Comuna under construction in Kraków
Comuna under construction is shown in Kraków/Poland as part of Oliver Ressler's exhibition:
Socialism Failed, Capitalism Is Bankrupt. What Comes Next?
on view: 05.08.2011-28.08.2011
Curator: Anna Smolak
Coordinator: Renata Zawartka
Oliver Ressler's exhibition Socialism Failed, Capitalism Is Bankrupt. What Comes Next? takes on board issues connected with political transformation of a country and the problem of the social response to capitalism during a crisis. More and more frequently, Poland finds itself in the role of a mentor to the EU’s new candidate countries, so the present exhibition provides an opportunity for scrutiny of the political reality of countries in transformation as well as reflection on the side effects of capitalism.
In the exhibition we will see three works, which confront different social models in the process of political transformation. The two-channel video installation Socialism Failed, Capitalism Is Bankrupt. What Comes Next? (2010) refers to the predicament of the Armenians after the fall of the Soviet Union. The central film, which was shot in Armenia’s largest bazaar in the poor part of Yerevan, meaningfully known as ‘Bangladesh’, records the dramatic deterioration of the standard of living and great social diversification of Armenian society. The tone, which prevails in the opinions voiced by the locals, is one of resignation in the face of degradation, unemployment and ever-present corruption from the political class in power; the hopelessness heightened by images of abandoned factories, where once thousands worked.
The facade democracy and seemingly free market, which disguise a system of feudal social relationships, have resulted in a forceful reawakening of pro-Soviet sympathies; freedom and independence have turned out to be unwanted goods. Oliver Ressler’s artistic method, closely related to the techniques of the documentary – based on objectivity and the search for truth – is apparent in the very first, provocative words of one of the participants: “You can film Mount Ararat, and then say that people under the mountain live very well, show the VIP houses and say ‘See how Armenia progresses! See how much money the country has and it can live this well, people can live in such houses…’, and nothing more. If you want to record lies, no problem, we can offer words of approval and praise.”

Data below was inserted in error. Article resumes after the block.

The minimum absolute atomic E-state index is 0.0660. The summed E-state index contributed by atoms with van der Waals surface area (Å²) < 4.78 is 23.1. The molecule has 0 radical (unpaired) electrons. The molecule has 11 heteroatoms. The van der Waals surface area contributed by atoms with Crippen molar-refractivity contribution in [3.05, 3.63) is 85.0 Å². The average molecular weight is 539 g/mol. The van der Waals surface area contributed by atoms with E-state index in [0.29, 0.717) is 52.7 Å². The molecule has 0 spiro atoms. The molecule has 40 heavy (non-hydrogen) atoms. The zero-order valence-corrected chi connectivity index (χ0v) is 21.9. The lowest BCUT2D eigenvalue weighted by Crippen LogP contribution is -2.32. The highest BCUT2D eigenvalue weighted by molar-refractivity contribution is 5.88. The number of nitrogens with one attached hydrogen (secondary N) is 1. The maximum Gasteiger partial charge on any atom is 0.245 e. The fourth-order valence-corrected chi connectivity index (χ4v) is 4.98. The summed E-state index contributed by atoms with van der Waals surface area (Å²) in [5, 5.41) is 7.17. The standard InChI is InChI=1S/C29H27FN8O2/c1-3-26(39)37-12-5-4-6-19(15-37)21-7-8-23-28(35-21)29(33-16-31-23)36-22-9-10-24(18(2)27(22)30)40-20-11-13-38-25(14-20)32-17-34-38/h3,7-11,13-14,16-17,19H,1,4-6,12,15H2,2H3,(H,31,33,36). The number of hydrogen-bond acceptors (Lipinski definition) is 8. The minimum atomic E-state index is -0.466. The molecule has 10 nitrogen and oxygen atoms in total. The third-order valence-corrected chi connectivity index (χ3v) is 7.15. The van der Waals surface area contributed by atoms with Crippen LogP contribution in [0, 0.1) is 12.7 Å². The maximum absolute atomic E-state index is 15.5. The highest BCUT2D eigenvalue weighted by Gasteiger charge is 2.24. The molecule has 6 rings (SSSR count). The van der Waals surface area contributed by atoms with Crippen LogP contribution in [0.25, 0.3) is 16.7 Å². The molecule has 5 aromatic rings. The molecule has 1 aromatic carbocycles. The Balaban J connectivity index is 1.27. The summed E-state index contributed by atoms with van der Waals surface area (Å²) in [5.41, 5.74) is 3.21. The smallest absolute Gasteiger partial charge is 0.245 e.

Oliver Ressler’s trademark is to construct space for the interviewees to express their opinions, without a direct interference from the artist himself. It appears that the relationship between Ressler and the protagonists of his films arises from the artist’s external position, which on the one hand relies on observing their predicament and on the other hand gives to those whom he portrays hope that their protests will be heard.
Comuna Under Construction, a documentary by Oliver Ressler and Dario Azzellini, was finished in the same year. The film shows the grassroots process of the development of democratic social entities in Venezuela, part of the process of the modernisation of the poorest, highly populated barrios of Caracas.
The filmmakers record assemblies of community councils, in which the people themselves decide over the prioritisation of their needs and where social structures and strategies for action are forged. The struggle for the improvement of living conditions is part of what Hugo Chavez labelled “socialism of the 21st century”, which tries to dismantle ossified administrative structures of the corrupt former representative system and replace it through a truly democratic system.
Before our very eyes, the Venezuelan people are trying to find a path for a democratic transformation which is exacerbated through internal and external conflicts. The film exposes the mechanisms of achieving people’s power. Its form is subjugated to its subject matter: crude shots and long takes, with no traceable sense of the artist’s presence. This method of filming results in creating the ambiance of a profound commitment. The boundary between an artistic activity and political activism is blurred.
Capitalism not only failed in societies in a state of transformation. The recent crisis in Western Europe and the United States has demonstrated that also in mature democracies, the economy and the life of the people depend on the dictatorship of the multinational corporations and the banking system. It is the citizens and not financial institutions which have borne the brunt of the crisis; institutions ‘too big to fail’ – thanks to their complex connections with the world of politics.
Galeria Sztuki Współczesnej Bunkier Sztuki | Pl. Szczepański 3a | Kraków | Polska